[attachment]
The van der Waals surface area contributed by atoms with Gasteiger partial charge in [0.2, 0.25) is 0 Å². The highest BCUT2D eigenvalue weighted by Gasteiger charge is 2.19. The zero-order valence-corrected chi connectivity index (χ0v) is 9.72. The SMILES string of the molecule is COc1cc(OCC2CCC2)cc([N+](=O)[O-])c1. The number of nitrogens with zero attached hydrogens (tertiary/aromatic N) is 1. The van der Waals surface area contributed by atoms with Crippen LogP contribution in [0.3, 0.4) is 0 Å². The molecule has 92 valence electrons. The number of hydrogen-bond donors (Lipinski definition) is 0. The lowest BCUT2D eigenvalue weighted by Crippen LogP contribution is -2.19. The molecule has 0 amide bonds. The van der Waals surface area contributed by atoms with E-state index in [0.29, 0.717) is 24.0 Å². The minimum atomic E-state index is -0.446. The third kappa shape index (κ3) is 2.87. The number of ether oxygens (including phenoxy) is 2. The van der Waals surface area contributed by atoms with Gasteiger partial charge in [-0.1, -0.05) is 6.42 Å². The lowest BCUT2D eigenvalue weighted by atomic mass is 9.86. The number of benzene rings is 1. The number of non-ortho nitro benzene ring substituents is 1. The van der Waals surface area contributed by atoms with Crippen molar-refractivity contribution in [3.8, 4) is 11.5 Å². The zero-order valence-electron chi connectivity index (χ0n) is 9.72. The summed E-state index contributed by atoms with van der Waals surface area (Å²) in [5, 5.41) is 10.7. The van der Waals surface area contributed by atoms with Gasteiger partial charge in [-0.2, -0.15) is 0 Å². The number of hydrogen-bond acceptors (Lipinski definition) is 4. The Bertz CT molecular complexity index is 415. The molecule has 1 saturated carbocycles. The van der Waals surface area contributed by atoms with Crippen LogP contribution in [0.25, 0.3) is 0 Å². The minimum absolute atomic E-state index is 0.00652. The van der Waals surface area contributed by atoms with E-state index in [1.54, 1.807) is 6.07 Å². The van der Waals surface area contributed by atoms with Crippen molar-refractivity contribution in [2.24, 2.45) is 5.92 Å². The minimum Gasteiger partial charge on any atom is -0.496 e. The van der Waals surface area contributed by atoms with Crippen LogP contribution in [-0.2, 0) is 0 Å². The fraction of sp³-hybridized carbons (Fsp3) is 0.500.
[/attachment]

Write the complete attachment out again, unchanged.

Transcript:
The van der Waals surface area contributed by atoms with Gasteiger partial charge in [0.2, 0.25) is 0 Å². The highest BCUT2D eigenvalue weighted by Gasteiger charge is 2.19. The zero-order valence-corrected chi connectivity index (χ0v) is 9.72. The SMILES string of the molecule is COc1cc(OCC2CCC2)cc([N+](=O)[O-])c1. The number of nitrogens with zero attached hydrogens (tertiary/aromatic N) is 1. The van der Waals surface area contributed by atoms with Crippen LogP contribution in [0.3, 0.4) is 0 Å². The molecule has 92 valence electrons. The number of hydrogen-bond donors (Lipinski definition) is 0. The lowest BCUT2D eigenvalue weighted by Crippen LogP contribution is -2.19. The molecule has 0 amide bonds. The van der Waals surface area contributed by atoms with E-state index in [0.29, 0.717) is 24.0 Å². The minimum atomic E-state index is -0.446. The third kappa shape index (κ3) is 2.87. The number of ether oxygens (including phenoxy) is 2. The van der Waals surface area contributed by atoms with Gasteiger partial charge in [-0.1, -0.05) is 6.42 Å². The lowest BCUT2D eigenvalue weighted by atomic mass is 9.86. The number of benzene rings is 1. The number of non-ortho nitro benzene ring substituents is 1. The van der Waals surface area contributed by atoms with Crippen molar-refractivity contribution in [3.8, 4) is 11.5 Å². The zero-order valence-electron chi connectivity index (χ0n) is 9.72. The summed E-state index contributed by atoms with van der Waals surface area (Å²) in [5, 5.41) is 10.7. The van der Waals surface area contributed by atoms with Gasteiger partial charge in [-0.2, -0.15) is 0 Å². The number of hydrogen-bond acceptors (Lipinski definition) is 4. The Bertz CT molecular complexity index is 415. The molecule has 1 saturated carbocycles. The van der Waals surface area contributed by atoms with Crippen LogP contribution in [0.25, 0.3) is 0 Å². The minimum absolute atomic E-state index is 0.00652. The van der Waals surface area contributed by atoms with E-state index in [1.54, 1.807) is 6.07 Å². The van der Waals surface area contributed by atoms with Crippen molar-refractivity contribution in [2.24, 2.45) is 5.92 Å². The minimum Gasteiger partial charge on any atom is -0.496 e. The van der Waals surface area contributed by atoms with Crippen LogP contribution in [-0.2, 0) is 0 Å². The fraction of sp³-hybridized carbons (Fsp3) is 0.500.